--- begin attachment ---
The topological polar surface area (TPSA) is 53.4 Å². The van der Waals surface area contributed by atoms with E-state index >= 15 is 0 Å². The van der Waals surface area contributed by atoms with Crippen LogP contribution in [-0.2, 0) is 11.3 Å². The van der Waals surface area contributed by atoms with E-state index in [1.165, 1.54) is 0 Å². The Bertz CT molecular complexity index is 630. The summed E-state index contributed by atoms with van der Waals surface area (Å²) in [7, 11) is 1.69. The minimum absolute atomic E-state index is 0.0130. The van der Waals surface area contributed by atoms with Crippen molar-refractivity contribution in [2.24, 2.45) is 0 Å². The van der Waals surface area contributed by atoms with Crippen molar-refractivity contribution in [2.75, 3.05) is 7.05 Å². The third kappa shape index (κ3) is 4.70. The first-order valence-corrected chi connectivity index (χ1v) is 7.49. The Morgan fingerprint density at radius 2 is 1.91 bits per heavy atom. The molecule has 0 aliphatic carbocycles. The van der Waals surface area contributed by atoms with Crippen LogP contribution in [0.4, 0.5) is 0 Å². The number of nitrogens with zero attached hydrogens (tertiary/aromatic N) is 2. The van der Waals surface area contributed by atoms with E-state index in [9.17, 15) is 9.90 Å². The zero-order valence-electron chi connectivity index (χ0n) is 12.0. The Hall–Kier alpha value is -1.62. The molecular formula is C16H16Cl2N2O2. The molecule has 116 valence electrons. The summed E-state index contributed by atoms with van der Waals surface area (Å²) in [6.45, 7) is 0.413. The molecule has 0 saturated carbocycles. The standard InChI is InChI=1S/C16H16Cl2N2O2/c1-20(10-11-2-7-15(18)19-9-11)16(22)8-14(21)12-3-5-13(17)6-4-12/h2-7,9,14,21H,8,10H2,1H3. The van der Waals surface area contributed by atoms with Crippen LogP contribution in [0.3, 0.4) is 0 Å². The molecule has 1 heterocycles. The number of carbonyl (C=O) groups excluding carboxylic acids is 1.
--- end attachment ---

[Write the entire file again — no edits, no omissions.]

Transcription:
The topological polar surface area (TPSA) is 53.4 Å². The van der Waals surface area contributed by atoms with E-state index >= 15 is 0 Å². The van der Waals surface area contributed by atoms with Crippen LogP contribution in [-0.2, 0) is 11.3 Å². The van der Waals surface area contributed by atoms with E-state index in [1.165, 1.54) is 0 Å². The Bertz CT molecular complexity index is 630. The summed E-state index contributed by atoms with van der Waals surface area (Å²) in [7, 11) is 1.69. The minimum absolute atomic E-state index is 0.0130. The van der Waals surface area contributed by atoms with Crippen molar-refractivity contribution in [2.24, 2.45) is 0 Å². The van der Waals surface area contributed by atoms with Crippen molar-refractivity contribution in [2.75, 3.05) is 7.05 Å². The third kappa shape index (κ3) is 4.70. The first-order valence-corrected chi connectivity index (χ1v) is 7.49. The Morgan fingerprint density at radius 2 is 1.91 bits per heavy atom. The molecule has 0 aliphatic carbocycles. The van der Waals surface area contributed by atoms with Crippen LogP contribution in [0.4, 0.5) is 0 Å². The number of nitrogens with zero attached hydrogens (tertiary/aromatic N) is 2. The van der Waals surface area contributed by atoms with E-state index in [9.17, 15) is 9.90 Å². The zero-order valence-electron chi connectivity index (χ0n) is 12.0. The Hall–Kier alpha value is -1.62. The molecular formula is C16H16Cl2N2O2. The molecule has 116 valence electrons. The summed E-state index contributed by atoms with van der Waals surface area (Å²) in [6.45, 7) is 0.413. The molecule has 0 saturated carbocycles. The standard InChI is InChI=1S/C16H16Cl2N2O2/c1-20(10-11-2-7-15(18)19-9-11)16(22)8-14(21)12-3-5-13(17)6-4-12/h2-7,9,14,21H,8,10H2,1H3. The van der Waals surface area contributed by atoms with Crippen LogP contribution in [0.3, 0.4) is 0 Å². The molecule has 1 heterocycles. The number of carbonyl (C=O) groups excluding carboxylic acids is 1.